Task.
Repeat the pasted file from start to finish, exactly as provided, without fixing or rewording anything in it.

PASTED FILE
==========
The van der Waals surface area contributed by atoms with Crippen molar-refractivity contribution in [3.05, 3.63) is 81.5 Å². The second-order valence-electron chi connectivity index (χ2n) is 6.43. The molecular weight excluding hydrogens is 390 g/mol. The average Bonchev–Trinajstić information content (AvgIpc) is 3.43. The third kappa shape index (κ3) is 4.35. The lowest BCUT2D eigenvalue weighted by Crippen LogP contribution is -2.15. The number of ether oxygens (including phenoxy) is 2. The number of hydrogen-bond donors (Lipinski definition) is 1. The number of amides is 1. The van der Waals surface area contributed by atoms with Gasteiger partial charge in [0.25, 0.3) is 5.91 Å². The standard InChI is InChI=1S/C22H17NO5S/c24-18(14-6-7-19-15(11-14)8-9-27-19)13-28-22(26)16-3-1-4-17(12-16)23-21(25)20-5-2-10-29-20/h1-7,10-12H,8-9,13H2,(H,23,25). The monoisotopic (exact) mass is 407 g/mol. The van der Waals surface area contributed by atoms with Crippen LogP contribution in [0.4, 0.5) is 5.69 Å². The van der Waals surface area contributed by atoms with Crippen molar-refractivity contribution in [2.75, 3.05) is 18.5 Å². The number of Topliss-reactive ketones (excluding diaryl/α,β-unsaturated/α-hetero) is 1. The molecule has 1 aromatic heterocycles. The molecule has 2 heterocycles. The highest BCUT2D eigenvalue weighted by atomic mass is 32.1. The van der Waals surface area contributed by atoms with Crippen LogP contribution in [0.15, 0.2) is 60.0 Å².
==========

The van der Waals surface area contributed by atoms with Crippen molar-refractivity contribution in [3.05, 3.63) is 81.5 Å². The second-order valence-electron chi connectivity index (χ2n) is 6.43. The molecular weight excluding hydrogens is 390 g/mol. The average Bonchev–Trinajstić information content (AvgIpc) is 3.43. The third kappa shape index (κ3) is 4.35. The lowest BCUT2D eigenvalue weighted by Crippen LogP contribution is -2.15. The number of ether oxygens (including phenoxy) is 2. The number of hydrogen-bond donors (Lipinski definition) is 1. The number of amides is 1. The van der Waals surface area contributed by atoms with Gasteiger partial charge in [0.25, 0.3) is 5.91 Å². The standard InChI is InChI=1S/C22H17NO5S/c24-18(14-6-7-19-15(11-14)8-9-27-19)13-28-22(26)16-3-1-4-17(12-16)23-21(25)20-5-2-10-29-20/h1-7,10-12H,8-9,13H2,(H,23,25). The monoisotopic (exact) mass is 407 g/mol. The van der Waals surface area contributed by atoms with Crippen LogP contribution in [0.4, 0.5) is 5.69 Å². The van der Waals surface area contributed by atoms with Crippen molar-refractivity contribution in [2.75, 3.05) is 18.5 Å². The number of Topliss-reactive ketones (excluding diaryl/α,β-unsaturated/α-hetero) is 1. The molecule has 1 aromatic heterocycles. The molecule has 2 heterocycles. The highest BCUT2D eigenvalue weighted by atomic mass is 32.1. The van der Waals surface area contributed by atoms with Crippen LogP contribution in [0.15, 0.2) is 60.0 Å².